It’s the kind of suffering born from pure happiness, that “too much feeling”. You suddenly yearn for the banality of a city life, where you know you are being diminished and your spirit has left you and, you long for being back in Donegal again.
Mary continues to speak through her fiddle and I can’ believe I’m still in this fairy tale world. I can see and hear people from the “real world” around me, in the bar.
It’s funny because they seem to be so immune to the music, as if only a few of us can see and hear the musicians. As if two parallel worlds are being displayed in front of me.
And there are actually three parallel worlds, as musicians seem to be in that trance they go into, and we, the “privileged ones,” get to peep through the door.
But it’s too hard to get in.
One must be very strong to survive more than a year in Donegal. To cope with moments when people either go back to the real world, as their holiday is over, or others go into this trance, which is music, and it’s as if they are totally gone, leaving behind a sound, a smile and closed eyes.
Minutes later, both doors close suddenly and I’m not fast and good enough to dash through any of them.
Will I have enough spirit to wait until they open again?
From the haunting memory of a revived tune, by an old man living in the mountains to “I shot the sheriff” played on guitar and pipes, to hop gigs and rhythms… Why do I feel that life has just said hello and looked me straight in the eyes?
As the announcement of the Wild Atlantic Way was made this week, I decided to revisit one of Donegal’s most magical areas along this 2,500 km drive – the Poisoned Glen in Donegal. I had just been to say hello to the ‘old man and the sea’ in Bloody Foreland, but he was in no mood for conversation, so I left him counting the waves, with his seagulls.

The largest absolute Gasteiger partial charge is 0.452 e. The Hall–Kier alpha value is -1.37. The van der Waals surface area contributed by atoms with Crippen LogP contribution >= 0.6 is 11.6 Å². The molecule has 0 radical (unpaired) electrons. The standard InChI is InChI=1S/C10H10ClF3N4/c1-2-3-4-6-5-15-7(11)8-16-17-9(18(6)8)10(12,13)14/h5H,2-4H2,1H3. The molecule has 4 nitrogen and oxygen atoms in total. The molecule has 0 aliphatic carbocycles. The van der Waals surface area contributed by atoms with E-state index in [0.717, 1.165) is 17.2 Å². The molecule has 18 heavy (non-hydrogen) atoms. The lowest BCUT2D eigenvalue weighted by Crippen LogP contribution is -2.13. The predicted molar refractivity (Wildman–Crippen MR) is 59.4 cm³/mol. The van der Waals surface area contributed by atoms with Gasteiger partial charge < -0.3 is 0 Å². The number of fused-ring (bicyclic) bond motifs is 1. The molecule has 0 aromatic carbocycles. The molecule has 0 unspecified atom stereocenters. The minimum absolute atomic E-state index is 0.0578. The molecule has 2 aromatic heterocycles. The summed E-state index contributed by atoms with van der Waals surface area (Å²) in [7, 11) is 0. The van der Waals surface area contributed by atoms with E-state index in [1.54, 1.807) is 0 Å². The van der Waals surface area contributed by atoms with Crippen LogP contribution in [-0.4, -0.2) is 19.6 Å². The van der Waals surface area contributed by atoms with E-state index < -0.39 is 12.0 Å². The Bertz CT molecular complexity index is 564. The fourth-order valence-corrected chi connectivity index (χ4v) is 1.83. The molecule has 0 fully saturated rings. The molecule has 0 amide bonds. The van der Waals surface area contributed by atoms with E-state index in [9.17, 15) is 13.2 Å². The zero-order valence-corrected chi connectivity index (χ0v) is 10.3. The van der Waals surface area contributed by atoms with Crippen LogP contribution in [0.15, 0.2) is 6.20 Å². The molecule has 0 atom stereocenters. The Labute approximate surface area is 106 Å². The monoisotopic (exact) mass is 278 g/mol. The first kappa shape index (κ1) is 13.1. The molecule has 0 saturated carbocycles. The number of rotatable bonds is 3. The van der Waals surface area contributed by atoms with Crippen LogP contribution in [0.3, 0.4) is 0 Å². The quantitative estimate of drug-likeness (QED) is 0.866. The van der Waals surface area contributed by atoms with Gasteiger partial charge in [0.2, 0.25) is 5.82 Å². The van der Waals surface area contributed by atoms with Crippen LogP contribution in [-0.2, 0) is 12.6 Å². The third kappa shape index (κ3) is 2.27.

As I drove down the winding road into Dunlewey valley, I found myself drawn to the mighty, silver-haired Errigal, surveying the northwest coast. The White Witch living in the valley once told me how on certain days, she can see the castle the fairies have built on top of the mountain. That’s why, she said, “Donegal still retains the mystical air, because the little people still survive here.”
It is this valley that still holds secrets about an ancient battle between the one-eyed Balor and his grandson, Lugh. And there is no shortage of local people who are willing to tell you a story or two about it. For some, Lugh means the ‘Sun God’ and others say he is an Irish deity represented in mythological texts as a hero and High King of the distant past. Other sources describe Lugh as “a god of both skill and the distribution of talent. He and his nature goddess consort (Rosmerta) were worshipped during the 30 day Lugnasad midsummer feast in Ireland. Fertility magic during this festival ensured ripening of the crops and good harvest. He was called Lamfhada or ‘of the long arm’ in Gaelic because of his great spear and sling. His animal attributes were the raven and the lynx. Lugh mirrors Hindu Karttikeya, the spiritual warrior, and Roman Mercury, the swift messenger.”
In his quiet, stoic way, he guards the valley so one can still walk in peace and enjoy its wonders. As you make your way the marked road, make Time your servant and stop. And listen to the sounds coming either from under the ground…
or the ones coming down from the sky.
And if you really look, you might even find a bog diamond…Make sure you leave it where you found it, everything in the valley is well accounted for and if you move only a blade of grass, you might awaken Balor’s rage.
And if you were inspired enough to bring some chocolate or shortbread with you, there is not a better gift you can leave for the fairies, than a small piece of one of these treats, on one of their favorite tree (no wrapping please, they can choke on that).
That gesture might even convince them to pay extra attention to the wishes you might make on your way back, at the Waterfall of Dreams.
No need to thrown in coins or anything – the waterfall fairies get very annoyed with that.
Just sit down and really listen to their song. They’ll know if you did.